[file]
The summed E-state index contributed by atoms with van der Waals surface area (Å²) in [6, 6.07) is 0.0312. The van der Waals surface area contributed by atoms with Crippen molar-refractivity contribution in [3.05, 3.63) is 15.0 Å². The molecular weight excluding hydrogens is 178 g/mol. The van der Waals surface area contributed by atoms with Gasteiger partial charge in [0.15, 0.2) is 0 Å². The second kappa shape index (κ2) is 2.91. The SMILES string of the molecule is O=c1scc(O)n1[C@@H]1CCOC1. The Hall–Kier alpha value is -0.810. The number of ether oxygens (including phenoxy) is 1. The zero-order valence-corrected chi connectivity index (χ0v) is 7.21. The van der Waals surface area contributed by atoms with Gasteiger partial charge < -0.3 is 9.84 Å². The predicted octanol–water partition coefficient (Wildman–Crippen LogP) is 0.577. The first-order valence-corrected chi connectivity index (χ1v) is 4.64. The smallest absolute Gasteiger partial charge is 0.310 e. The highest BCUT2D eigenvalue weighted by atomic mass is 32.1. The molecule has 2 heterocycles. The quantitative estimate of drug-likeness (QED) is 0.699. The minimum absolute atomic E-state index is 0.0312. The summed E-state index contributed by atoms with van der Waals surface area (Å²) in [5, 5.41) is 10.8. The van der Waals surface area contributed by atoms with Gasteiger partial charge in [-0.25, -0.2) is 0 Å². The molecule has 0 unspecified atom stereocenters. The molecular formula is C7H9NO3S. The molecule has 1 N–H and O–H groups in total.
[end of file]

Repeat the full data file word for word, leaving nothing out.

The summed E-state index contributed by atoms with van der Waals surface area (Å²) in [6, 6.07) is 0.0312. The van der Waals surface area contributed by atoms with Crippen molar-refractivity contribution in [3.05, 3.63) is 15.0 Å². The molecular weight excluding hydrogens is 178 g/mol. The van der Waals surface area contributed by atoms with Gasteiger partial charge in [0.15, 0.2) is 0 Å². The second kappa shape index (κ2) is 2.91. The SMILES string of the molecule is O=c1scc(O)n1[C@@H]1CCOC1. The Hall–Kier alpha value is -0.810. The number of ether oxygens (including phenoxy) is 1. The zero-order valence-corrected chi connectivity index (χ0v) is 7.21. The van der Waals surface area contributed by atoms with Gasteiger partial charge < -0.3 is 9.84 Å². The predicted octanol–water partition coefficient (Wildman–Crippen LogP) is 0.577. The first-order valence-corrected chi connectivity index (χ1v) is 4.64. The smallest absolute Gasteiger partial charge is 0.310 e. The highest BCUT2D eigenvalue weighted by atomic mass is 32.1. The molecule has 2 heterocycles. The quantitative estimate of drug-likeness (QED) is 0.699. The minimum absolute atomic E-state index is 0.0312. The summed E-state index contributed by atoms with van der Waals surface area (Å²) in [5, 5.41) is 10.8. The van der Waals surface area contributed by atoms with Gasteiger partial charge in [-0.25, -0.2) is 0 Å². The molecule has 0 unspecified atom stereocenters. The molecular formula is C7H9NO3S. The molecule has 1 N–H and O–H groups in total.